Similarly, President Bush turned the once bipartisan independent commission into a 75 percent conservative-controlled GOP subsidiary by effectively appointing a fifth and a sixth Republican to the panel after two Republican members switched to independent. Only two Democrats sit on the Commission. The conservative majority is openly hostile to the civil rights movement and the rights of the true victims of discrimination. They even opposed the establishment of an Office of Minority and Women Inclusion in the recent Wall Street Reform and Consumer Protection Act on the grounds that it would “require discrimination by setting overly optimistic goals that can only be fulfilled by discriminating in favor of the groups the goals are supposed to benefit.”

The Bush-appointed chair, Gerald A. Reynolds, is an African-American who is against affirmative action in college admissions. “I am not a civil rights activist” said Reynolds, who was once the head of a conservative group called the Center for New Black Leadership. Reynolds also worked with the anti-civil rights think tank, the Center for Equal Opportunity, and served on the national advisory board of Project 21, a black conservative front group that seems to oppose everything of benefit to the black community.

Commissioner Todd Gaziano, the Director of the Center for Legal and Judicial Studies at the Heritage Foundation, called hate crime laws “counterproductive.” He supports stripping felons of the right to vote, and said minority communities “ought to be most grateful.” Gaziano also claims that the Obama’s DOJ lawyers were ordered “Never bring another lawsuit against a black or other national minority, apparently no matter what they do.”

Peter Kirsanow, another black conservative on the panel and a supporter of Supreme Court Justices Roberts and Alito, has been called Ward Connerly’s evil twin and Bush’s pet commissioner. In 2002 he that “If there’s another terrorist attack, and if it’s from a certain ethnic community or certain ethnicities that the terrorists are from, you can forget civil rights in this country.” And Kirsanow and fellow member Gail Heriot referred to the Native Hawaiian Government Reorganization Act—which allows tribal status for ethnic Hawaiians—as a “racial spoils” system and “a train that needs to be stopped before it leaves the station.”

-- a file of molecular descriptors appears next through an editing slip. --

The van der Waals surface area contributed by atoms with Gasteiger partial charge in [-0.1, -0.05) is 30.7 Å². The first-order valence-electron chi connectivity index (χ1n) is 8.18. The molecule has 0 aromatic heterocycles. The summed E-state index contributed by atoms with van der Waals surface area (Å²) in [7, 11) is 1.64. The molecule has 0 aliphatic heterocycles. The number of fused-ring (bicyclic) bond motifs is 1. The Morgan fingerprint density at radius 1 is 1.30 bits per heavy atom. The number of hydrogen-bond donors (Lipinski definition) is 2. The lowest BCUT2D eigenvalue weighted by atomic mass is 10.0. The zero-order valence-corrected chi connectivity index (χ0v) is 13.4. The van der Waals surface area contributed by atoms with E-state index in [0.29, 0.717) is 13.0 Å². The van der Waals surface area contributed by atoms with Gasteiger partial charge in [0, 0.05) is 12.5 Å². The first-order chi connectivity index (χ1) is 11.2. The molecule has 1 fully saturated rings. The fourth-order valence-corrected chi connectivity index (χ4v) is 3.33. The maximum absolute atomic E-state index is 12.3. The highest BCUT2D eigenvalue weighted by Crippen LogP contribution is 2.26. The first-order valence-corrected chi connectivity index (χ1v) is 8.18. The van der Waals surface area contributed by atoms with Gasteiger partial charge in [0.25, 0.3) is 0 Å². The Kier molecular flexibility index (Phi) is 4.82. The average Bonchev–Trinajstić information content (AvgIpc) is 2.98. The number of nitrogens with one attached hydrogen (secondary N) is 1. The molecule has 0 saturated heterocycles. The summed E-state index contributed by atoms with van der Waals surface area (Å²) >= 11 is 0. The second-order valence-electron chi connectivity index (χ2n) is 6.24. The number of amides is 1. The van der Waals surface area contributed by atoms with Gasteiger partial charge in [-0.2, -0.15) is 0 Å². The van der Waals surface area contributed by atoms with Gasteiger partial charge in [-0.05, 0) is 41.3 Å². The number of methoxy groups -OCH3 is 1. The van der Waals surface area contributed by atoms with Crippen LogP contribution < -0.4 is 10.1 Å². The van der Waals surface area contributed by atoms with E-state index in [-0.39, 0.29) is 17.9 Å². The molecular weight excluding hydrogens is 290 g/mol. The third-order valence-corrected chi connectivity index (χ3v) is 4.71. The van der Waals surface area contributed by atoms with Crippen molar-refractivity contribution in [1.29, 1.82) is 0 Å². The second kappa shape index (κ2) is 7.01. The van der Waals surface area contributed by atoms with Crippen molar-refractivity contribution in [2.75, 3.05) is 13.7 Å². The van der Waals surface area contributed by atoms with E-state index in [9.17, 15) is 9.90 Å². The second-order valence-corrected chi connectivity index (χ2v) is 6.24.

Where do they find these people, you ask? Well, this is typical of the Republican conservative strategy of stacking an agency they don’t like with people who are diametrically opposed to its mission, essentially killing the department by way of an inside job.

Michael Yaki, one of the two Democratic commissioners, said it is a “shame” that the commission has decided to “dismantle the civil rights program that exists throughout this country.” Yaki added that “The commission has been used as a tool by the right-wingers to legitimize taking far-out positions, because we still carry the brand of the U.S. Commission on Civil Rights, a bipartisan body that has been anything but bipartisan under their leadership.”

Even Vice Chair Abigail Thernstrom— a Republican appointee who has never been mistaken for a friend of Obama, black people or civil rights—seems reluctant to drink the entire glass of GOP Kool-Aid. She called the New Black Panthers case “very small potatoes” in the National Review, and told Politico that the commission’s conservative majority is out to get Obama: “This doesn’t have to do with the Black Panthers, this has to do with their fantasies about how they could use this issue to topple the [Obama] administration,” Thernstrom said. “My fellow conservatives on the commission had this wild notion they could bring Eric Holder down and really damage the president.”

How things have changed. In the 1990s, when I was a human rights advocate, I had the honor of testifying before the commission on the issue of police brutality and misconduct. There was an epidemic of police abuse throughout the country, particularly with black and Latino men who were beaten, shot and killed while in custody. Abner Louima, Amadou Diallo, Anthony Baez and Rodney King are but a few names that come to mind. The commission listened and took me seriously. Yet it is hard to imagine the commission tackling such weighty issues in today’s climate. Although the problems of racial injustice have not disappeared, the commission has zero interest in addressing these issues.

So, what does the future hold for the U.S. Commission on Civil Rights? Attrition is the key to ridding the politicized panel of its horrendous civil rights foes. In December 2010, President Obama will have the opportunity to replace two members whose terms will expire, a move which will begin the process of repairing a badly damaged commission. Only then will it return to fulfilling its important mission.